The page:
A record crowd for the capital's double date must have turned up with all sorts of expectations, and they had most of them fulfilled in the second match of the day. A stunningly controversial opening was followed by a searing spell of quality tries before good old-fashioned forward grunt won Wasps the first-day bragging rights over the club they loved to deride as "Sequins" long before the rest of the world put the boot in over "Bloodgate".
Any cod psychologist might have predicted Quins would emerge from their scandal-ridden summer as feral chest-thumpers rather than with their tails between legs. And, oh blimey, did they come out fighting. In the first minute, and while one of Wasps' six new faces, Steve Kefu, was kicking harmlessly to touch, a brawl was ignited by the Quins lock George Robson appearing to headbutt the Wasps scrum-half, Joe Simpson, who was left sprawling while sundry other players – pretty much everyone on the field – weighed in with pushes and punches. It had been amusing before the match that the RFU-nominated referee was Dean Richards, the Berkshire-based namesake of Harlequins' disgraced and suspended director of rugby. The Richards with the whistle was deadly serious as, after consulting with his touch judges and warning the Wasps hooker, Rob Webber, for a shoulder charge, he showed Robson a red card. A meagre 44 seconds had been played.
The Richards of hugely greater renown was at Twickenham, but only in the form of the stone slab which bears the name of the former England No 8 in the Walk of Legends pavement outside the ground. That was a tribute to a playing career now besmirched by his three-year ban as the mastermind of the so-called Bloodgate case. In one sense, it was on London Double Header day last year that Richards's problems began. Nick Evans, Harlequins' £750,000 All Black fly-half, injured his knee against Saracens here, had a couple of months out and never looked completely spot-on thereafter, until the fateful Heineken Cup tie with Leinster in April when his return to the field prompted the blood-capsule substitution of Tom Williams. This was Evans's first serious match since his debut that he started without an emergency ward's worth of strapping on his leg.
There are different expectations of Wasps' No 10, Danny Cipriani, who has slipped down the England pecking order but regained some confidence after a summer operation to remove the metal plate in his ankle. He and Evans looked good in their opening salvoes. With both sides earning quick possession at the tackle, and Quins down to 14 men, there were four tries in the first half, including three between the 13th and 20th minutes. Dave Strettle bobbed and weaved to send Ugo Monye over, then Tom Varndell broke 50 metres, tossed a ball inside which was fumbled and stuck around for Cipriani to give a skilful scoring pass off his knees. Gonzalo Camacho, a Quins debutant from Argentina, made it 12-5 with a try converted by Evans.
Mark van Gisbergen kicked two penalties either side of one by Evans, then Varndell scored his second three minutes before half-time, with the ball moved through the threequarters.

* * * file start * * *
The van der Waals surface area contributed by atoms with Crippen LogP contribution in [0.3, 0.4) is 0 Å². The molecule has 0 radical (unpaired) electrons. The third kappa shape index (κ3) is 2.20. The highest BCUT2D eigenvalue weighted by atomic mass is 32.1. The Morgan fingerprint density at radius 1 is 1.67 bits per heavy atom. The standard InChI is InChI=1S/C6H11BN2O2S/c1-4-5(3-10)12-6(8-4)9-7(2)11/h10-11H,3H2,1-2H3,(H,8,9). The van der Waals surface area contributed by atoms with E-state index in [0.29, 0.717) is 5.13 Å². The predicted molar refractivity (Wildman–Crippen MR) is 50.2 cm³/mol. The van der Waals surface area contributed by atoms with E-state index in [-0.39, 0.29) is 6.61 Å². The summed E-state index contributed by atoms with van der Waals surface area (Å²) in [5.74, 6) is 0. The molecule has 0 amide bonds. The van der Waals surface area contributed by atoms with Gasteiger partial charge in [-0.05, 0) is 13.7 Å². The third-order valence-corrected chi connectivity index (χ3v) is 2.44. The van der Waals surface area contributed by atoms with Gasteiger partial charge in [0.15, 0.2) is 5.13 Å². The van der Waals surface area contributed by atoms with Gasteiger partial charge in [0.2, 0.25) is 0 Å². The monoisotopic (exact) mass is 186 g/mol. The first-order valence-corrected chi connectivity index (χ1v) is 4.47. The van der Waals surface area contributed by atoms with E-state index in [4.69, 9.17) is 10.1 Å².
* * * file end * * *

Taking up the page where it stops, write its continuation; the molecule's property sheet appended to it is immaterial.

Simpson had to have blood wiped from a small cut on his nose. "I was dazed and feeling quite sick at half-time," he reported afterwards. A group of Wasps followers in the south stand grinned in their Count Dracula capes with fake blood dripping down their chins. They were part of a crowd which beat the previous best by 15,000. That pointed to plenty still right about rugby, and the players mostly kept their handbags to themselves after the early fight. John Kingston, the Quins head coach, said he would "do an Arsene Wenger" and not comment on the butting until he had watched a replay. Robson was said to have apologised to all concerned; Kingston was on safer ground when declaring he was proud of his depleted team's effort.
Evans missed a presentable penalty after 56 minutes and stumbled slightly away from the tee. Any wobble is a worry: if Quins are to do as well as their second-placed finish last season, it is likely to have a large amount to do with the New Zealander and his understudy, Rory Clegg, the talented 19-year-old signed from Newcastle.
The new Wasps No 8, Dan Ward-Smith, had helped nick the line-out which led to Varndell's second try, and his charges were valuable to a Wasps pack missing Phil Vickery, Simon Shaw and Joe Worsley of the Lions and the departed Raphaël Ibanez, Tom Palmer and James Haskell.
Van Gisbergen kicked a penalty for 19-15 when Quins went offside in the 62nd minute. Evans missed from the same position as before and Wasps sealed the win with a debatable penalty try. Cipriani kicked to touch, John Hart caught the line-out and though Quins dropped the maul, a try looked far from certain. Van Gisbergen converted. Harlequins' directors privately declared themselves confident of no further challenge to the club's Heineken Cup place this season, but it was their old rivals who started the long Premiership campaign on top.
London Wasps: M van Gisbergen; T Varndell, B Jacobs, S Kefu, D Lemi; D Cipriani, J Simpson (W Fury, 78); T Payne, R Webber, G Bocca (B Broster, 40), G Skivington, R Birkett, J Hart (H Ellis, 77), D Ward-Smith, S Betsen (capt).
Harlequins: U Monye; D Strettle, G Tiesi, J Turner-Hall, G Camacho (G Lowe, 77); N Evans, D Care; C Jones, G Botha (T Fuga, 51; J Andress, 61), M Lambert, J Percival (J Evans, 51), G Robson, C Robshaw, N Easter, W Skinner (capt).
Referee: D Richards (Berkshire).Reuse content